The latest reported disbursement ratio of the World Bank’s portfolio in that country is a paltry 16.89%. Yet, South Africa needs tons of money to fix a debilitating power crisis that its President calls a “state of disaster”.
The World bank did offer $3.75 billion in 2011 for the country’s main power utility to develop a power project, after nearly two years of preparation. The first year and half went well and nearly half of the committed funds were disbursed. Then the ill-fated second phase of the Zuma presidency started to bear down on government operations. The project, Medupi, became trapped in a loop of project management chaos and confusion. Despite five restructurings, full disbursement could not be achieved.
Nearly 13 years after the project was initially mulled, it had to wrap up with nearly $600 million undisbursed, of which $408 million were for clean energy interventions, including a critical grid-scale energy storage solution. Those funds have been rolled over into a new scheme but reports indicate that problems persist. $100 million slated for capacity reforms had to be cancelled outright.
Despite taking more than double the estimated time to complete, project challenges were never fully resolved. The Medupi plant’s throughput (or “availability factor”) hovers below 58% compared to the international standard of 92% for equivalent installations. The World Bank dragged the project as long as it could to maintain standards but still failed to ensure the best outcome.
In short, more fundraising by the World Bank won’t make it any easier for needy countries to absorb more money unless they also fix compliance and capacity issues that constrains current disbursements.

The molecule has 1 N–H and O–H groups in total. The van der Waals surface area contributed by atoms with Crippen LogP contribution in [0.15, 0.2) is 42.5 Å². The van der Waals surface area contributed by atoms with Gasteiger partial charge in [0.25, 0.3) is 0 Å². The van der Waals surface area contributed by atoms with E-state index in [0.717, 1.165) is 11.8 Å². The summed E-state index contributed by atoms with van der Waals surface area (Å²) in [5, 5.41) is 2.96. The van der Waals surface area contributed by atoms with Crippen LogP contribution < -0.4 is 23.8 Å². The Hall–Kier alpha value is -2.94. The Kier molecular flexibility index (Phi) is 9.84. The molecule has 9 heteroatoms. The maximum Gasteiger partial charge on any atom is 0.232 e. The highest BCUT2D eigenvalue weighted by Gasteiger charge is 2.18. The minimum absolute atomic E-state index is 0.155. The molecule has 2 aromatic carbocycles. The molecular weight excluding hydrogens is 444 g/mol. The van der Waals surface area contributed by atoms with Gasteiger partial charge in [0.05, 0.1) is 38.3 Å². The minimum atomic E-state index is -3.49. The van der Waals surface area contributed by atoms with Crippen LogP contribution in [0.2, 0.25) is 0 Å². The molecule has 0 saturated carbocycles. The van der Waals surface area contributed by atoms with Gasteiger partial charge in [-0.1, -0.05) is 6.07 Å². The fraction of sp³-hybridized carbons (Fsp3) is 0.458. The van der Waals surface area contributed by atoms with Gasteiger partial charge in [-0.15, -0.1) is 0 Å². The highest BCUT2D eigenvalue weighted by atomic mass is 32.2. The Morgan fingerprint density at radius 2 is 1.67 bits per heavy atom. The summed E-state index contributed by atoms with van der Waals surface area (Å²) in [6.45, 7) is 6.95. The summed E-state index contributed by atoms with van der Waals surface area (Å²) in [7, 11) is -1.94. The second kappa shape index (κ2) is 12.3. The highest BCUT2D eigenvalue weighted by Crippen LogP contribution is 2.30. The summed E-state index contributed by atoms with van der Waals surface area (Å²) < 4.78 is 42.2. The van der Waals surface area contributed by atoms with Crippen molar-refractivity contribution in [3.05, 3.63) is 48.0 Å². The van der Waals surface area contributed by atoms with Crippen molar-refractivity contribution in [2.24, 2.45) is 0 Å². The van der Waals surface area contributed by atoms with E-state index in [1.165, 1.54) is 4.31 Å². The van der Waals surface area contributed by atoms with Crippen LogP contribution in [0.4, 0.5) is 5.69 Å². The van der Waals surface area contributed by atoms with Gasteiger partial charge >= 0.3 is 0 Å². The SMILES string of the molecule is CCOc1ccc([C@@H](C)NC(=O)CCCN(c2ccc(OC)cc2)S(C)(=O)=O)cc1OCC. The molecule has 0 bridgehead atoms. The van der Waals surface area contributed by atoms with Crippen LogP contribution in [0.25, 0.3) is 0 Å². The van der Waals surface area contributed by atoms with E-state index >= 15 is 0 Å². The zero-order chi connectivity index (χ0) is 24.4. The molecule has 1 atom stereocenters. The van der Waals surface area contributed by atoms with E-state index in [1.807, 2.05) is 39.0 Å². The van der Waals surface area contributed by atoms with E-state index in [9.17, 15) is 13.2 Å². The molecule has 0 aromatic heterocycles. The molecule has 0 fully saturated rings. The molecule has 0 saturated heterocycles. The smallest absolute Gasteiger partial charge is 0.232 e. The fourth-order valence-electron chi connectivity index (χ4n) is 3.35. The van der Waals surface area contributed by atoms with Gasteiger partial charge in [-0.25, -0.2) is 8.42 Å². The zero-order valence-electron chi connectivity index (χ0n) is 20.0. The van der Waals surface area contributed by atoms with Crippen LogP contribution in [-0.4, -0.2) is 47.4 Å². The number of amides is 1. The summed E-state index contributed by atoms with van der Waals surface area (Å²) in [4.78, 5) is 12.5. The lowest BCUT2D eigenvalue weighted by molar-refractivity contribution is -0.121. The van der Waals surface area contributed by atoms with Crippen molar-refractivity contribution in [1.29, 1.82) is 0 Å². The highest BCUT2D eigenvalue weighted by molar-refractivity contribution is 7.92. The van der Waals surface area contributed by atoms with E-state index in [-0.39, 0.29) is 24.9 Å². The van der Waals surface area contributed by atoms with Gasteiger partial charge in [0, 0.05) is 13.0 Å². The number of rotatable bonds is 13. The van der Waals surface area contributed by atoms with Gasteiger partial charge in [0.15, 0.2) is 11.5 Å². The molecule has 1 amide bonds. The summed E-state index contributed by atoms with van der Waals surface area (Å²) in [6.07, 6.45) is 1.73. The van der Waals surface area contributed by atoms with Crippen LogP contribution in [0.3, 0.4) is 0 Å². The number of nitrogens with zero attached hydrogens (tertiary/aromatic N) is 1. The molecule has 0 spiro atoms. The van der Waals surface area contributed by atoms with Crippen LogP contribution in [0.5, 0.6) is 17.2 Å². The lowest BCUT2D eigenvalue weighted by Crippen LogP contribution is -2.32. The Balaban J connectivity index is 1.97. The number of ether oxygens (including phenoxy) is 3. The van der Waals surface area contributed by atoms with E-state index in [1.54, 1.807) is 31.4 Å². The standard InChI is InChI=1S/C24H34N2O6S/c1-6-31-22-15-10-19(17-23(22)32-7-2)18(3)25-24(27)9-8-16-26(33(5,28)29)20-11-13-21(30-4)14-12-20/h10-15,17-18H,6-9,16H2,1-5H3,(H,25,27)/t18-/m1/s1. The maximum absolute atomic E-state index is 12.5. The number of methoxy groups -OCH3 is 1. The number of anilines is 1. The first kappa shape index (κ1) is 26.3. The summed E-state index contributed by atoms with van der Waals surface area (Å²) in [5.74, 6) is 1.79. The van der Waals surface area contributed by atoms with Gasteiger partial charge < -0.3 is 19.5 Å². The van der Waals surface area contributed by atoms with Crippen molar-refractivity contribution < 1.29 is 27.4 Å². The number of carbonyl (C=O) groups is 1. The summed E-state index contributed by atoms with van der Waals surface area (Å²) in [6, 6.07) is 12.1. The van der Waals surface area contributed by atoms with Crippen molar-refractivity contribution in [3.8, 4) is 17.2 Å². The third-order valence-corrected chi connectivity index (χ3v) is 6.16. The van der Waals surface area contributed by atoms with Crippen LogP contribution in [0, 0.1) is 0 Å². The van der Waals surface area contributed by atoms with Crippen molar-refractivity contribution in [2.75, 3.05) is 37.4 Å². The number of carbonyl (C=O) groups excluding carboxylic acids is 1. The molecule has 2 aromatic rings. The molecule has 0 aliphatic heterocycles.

Tragic though it may seem, the ongoing shutout of several African countries from private bond markets offers a compelling opportunity to fix this perennial compliance standards and capacity deficit issue.
There are tons of money in private markets looking to flow into emerging markets. Investors that try to overlook the risk and lend directly get accused of reckless lending and are told to cancel the debt when defaults loom. The only reason these same investors will channel money through MDBs like the World Bank is to transform that risk equation so they don’t rely solely on on risk premia. Thus, unless the World Bank can be more effective in ensuring that funds are better applied (and not wasted or stolen), it won’t be able to transfer more money without losing the standing that allows it to borrow without a risk premium. As things stand now, the absorption channel for development finance is, simply stated, clogged.
This author had the pleasure of working with Ajay Banga as part of the Performance Theatre curated by Xynteo. He has an uncanny ability to cut through clutter and get to the meat. The question is whether he has the risk appetite to take on the technocratic consensus pushing the fund-raising angle without tackling the absorption channel issues.
Bright Simons is an analyst at IMANI, a think tank based in Accra.
Photo by Luca Nardone